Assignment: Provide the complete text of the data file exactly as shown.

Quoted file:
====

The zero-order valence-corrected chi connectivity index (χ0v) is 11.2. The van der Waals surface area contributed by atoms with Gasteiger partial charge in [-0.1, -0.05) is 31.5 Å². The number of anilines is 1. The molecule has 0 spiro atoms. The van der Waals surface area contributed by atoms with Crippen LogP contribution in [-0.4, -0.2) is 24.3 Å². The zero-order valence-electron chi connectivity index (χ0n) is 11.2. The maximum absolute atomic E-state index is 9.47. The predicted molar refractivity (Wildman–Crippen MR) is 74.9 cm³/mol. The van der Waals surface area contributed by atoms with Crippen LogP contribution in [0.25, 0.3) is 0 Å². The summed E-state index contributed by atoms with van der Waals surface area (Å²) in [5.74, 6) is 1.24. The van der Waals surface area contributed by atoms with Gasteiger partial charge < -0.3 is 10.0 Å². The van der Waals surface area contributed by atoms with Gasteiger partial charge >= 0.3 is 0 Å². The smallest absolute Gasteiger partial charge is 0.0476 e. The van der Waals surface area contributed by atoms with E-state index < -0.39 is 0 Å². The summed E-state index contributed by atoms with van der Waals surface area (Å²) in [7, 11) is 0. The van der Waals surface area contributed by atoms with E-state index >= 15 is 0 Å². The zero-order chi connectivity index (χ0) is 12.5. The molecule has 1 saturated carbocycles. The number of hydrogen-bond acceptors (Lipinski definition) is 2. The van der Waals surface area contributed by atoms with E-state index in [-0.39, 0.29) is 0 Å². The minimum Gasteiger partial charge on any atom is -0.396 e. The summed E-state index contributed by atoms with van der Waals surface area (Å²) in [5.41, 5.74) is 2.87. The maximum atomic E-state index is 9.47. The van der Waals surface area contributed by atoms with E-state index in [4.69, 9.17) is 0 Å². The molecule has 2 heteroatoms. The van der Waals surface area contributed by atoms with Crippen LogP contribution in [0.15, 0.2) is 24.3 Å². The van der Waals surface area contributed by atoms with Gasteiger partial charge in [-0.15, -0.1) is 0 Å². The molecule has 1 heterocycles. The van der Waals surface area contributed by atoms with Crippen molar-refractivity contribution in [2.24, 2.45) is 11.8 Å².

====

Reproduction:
The zero-order valence-corrected chi connectivity index (χ0v) is 11.2. The van der Waals surface area contributed by atoms with Gasteiger partial charge in [-0.1, -0.05) is 31.5 Å². The number of anilines is 1. The molecule has 0 spiro atoms. The van der Waals surface area contributed by atoms with Crippen LogP contribution in [-0.4, -0.2) is 24.3 Å². The zero-order valence-electron chi connectivity index (χ0n) is 11.2. The maximum absolute atomic E-state index is 9.47. The predicted molar refractivity (Wildman–Crippen MR) is 74.9 cm³/mol. The van der Waals surface area contributed by atoms with Crippen LogP contribution in [0.25, 0.3) is 0 Å². The summed E-state index contributed by atoms with van der Waals surface area (Å²) in [5.74, 6) is 1.24. The van der Waals surface area contributed by atoms with Gasteiger partial charge < -0.3 is 10.0 Å². The van der Waals surface area contributed by atoms with Gasteiger partial charge >= 0.3 is 0 Å². The smallest absolute Gasteiger partial charge is 0.0476 e. The van der Waals surface area contributed by atoms with E-state index < -0.39 is 0 Å². The summed E-state index contributed by atoms with van der Waals surface area (Å²) in [7, 11) is 0. The van der Waals surface area contributed by atoms with E-state index >= 15 is 0 Å². The zero-order chi connectivity index (χ0) is 12.5. The molecule has 1 saturated carbocycles. The number of hydrogen-bond acceptors (Lipinski definition) is 2. The van der Waals surface area contributed by atoms with E-state index in [-0.39, 0.29) is 0 Å². The minimum Gasteiger partial charge on any atom is -0.396 e. The summed E-state index contributed by atoms with van der Waals surface area (Å²) in [5.41, 5.74) is 2.87. The maximum atomic E-state index is 9.47. The van der Waals surface area contributed by atoms with E-state index in [4.69, 9.17) is 0 Å². The molecule has 2 heteroatoms. The van der Waals surface area contributed by atoms with Crippen LogP contribution in [0.15, 0.2) is 24.3 Å². The van der Waals surface area contributed by atoms with Gasteiger partial charge in [-0.15, -0.1) is 0 Å². The molecule has 1 heterocycles. The van der Waals surface area contributed by atoms with Crippen molar-refractivity contribution in [2.24, 2.45) is 11.8 Å².